Models and views are fundamental to managing and communicating enterprise architecture (EA).
A model represents the data for an organization that describes the architectural concepts. It is based upon the underlying meta-model provided by an enterprise architecture framework.
Having a consistent underlying model allows an organization to have an authentic representation of its information – an advantage not afforded by the ad-hoc, spreadsheet and presentation tool approach to enterprise architecture (a.k.a, the “Office Tools approach”).
Enterprise architecture models represent the structure of an organization and how the technologies and other assets that power the organization are interconnected. An enterprise architecture model is the foundational representation of this information. The blueprint.
Therefore, an understanding of enterprise architecture views and diagrams has to start here. That is because views and diagrams are ultimately just different ways of communicating the information in a model.
By filtering the information present in the model, views and diagrams can help involve less technical stakeholders and provide the organization more generally with a new perspective, more comprehensive insight and greater opportunities for process and technological improvements.
A view is a work product that can be used to communicate, analyze and manage EA models. Most frameworks include a default set of views. The ArchiMate® specification from the Open Group provides a set of views along with their underlying notation so that you can recognize a concept from its visualization.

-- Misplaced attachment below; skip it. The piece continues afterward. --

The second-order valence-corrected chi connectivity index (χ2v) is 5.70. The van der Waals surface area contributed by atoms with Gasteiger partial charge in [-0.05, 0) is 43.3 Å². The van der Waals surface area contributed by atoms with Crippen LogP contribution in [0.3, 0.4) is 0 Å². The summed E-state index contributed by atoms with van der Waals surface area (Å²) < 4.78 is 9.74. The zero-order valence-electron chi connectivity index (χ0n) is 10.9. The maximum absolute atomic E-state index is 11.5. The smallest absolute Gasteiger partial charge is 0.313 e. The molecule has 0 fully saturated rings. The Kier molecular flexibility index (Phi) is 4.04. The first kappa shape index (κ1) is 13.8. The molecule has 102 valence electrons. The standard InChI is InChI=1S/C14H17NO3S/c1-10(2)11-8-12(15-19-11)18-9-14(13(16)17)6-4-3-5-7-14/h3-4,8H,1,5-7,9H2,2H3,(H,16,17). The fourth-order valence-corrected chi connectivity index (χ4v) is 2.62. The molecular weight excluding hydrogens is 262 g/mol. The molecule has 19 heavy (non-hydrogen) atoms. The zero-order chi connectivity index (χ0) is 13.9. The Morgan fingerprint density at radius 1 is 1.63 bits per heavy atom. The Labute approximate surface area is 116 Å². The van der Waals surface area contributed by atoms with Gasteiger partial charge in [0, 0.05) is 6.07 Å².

Using different views allows an organization to represent a model from different perspectives – or viewpoints. These alternative viewpoints on a model allows organizations to focus on specific concerns regarding the model. They can also suppress irrelevant information and detail to provide a simplified, more easily digestible model.
For example, a financial portfolio viewpoint focuses on financial portfolio concerns and a financial portfolio viewpoint model contains those elements that are related to financial concerns from a more general model.
Views allow you to manage the abstraction of a model so that it is relevant to different stakeholders. A business stakeholder may have a high level goal oriented viewpoint and a software developer may have a detailed technical viewpoint of a model.
Views are represented in different ways according to stakeholder needs. In this article, we are focusing on diagrams, which are a common way for most enterprise architecture frameworks to represent views.
In later articles, we will cover other types of views such as pivot tables, charts, Kanban boards and roadmaps that are all different perspectives on the underlying model.
Figure 1 shows some sample views of a subset of the meta-model. Here we are showing application components and assignments to locations.
You can see that there are many different views of the architecture depending on stakeholders needs.
Diagrams provide a view of the underlying repository concepts and their associations. The open Group ArchiMate® 2.1 specification contains a core set of views, an implementation and migration extension and motivation views.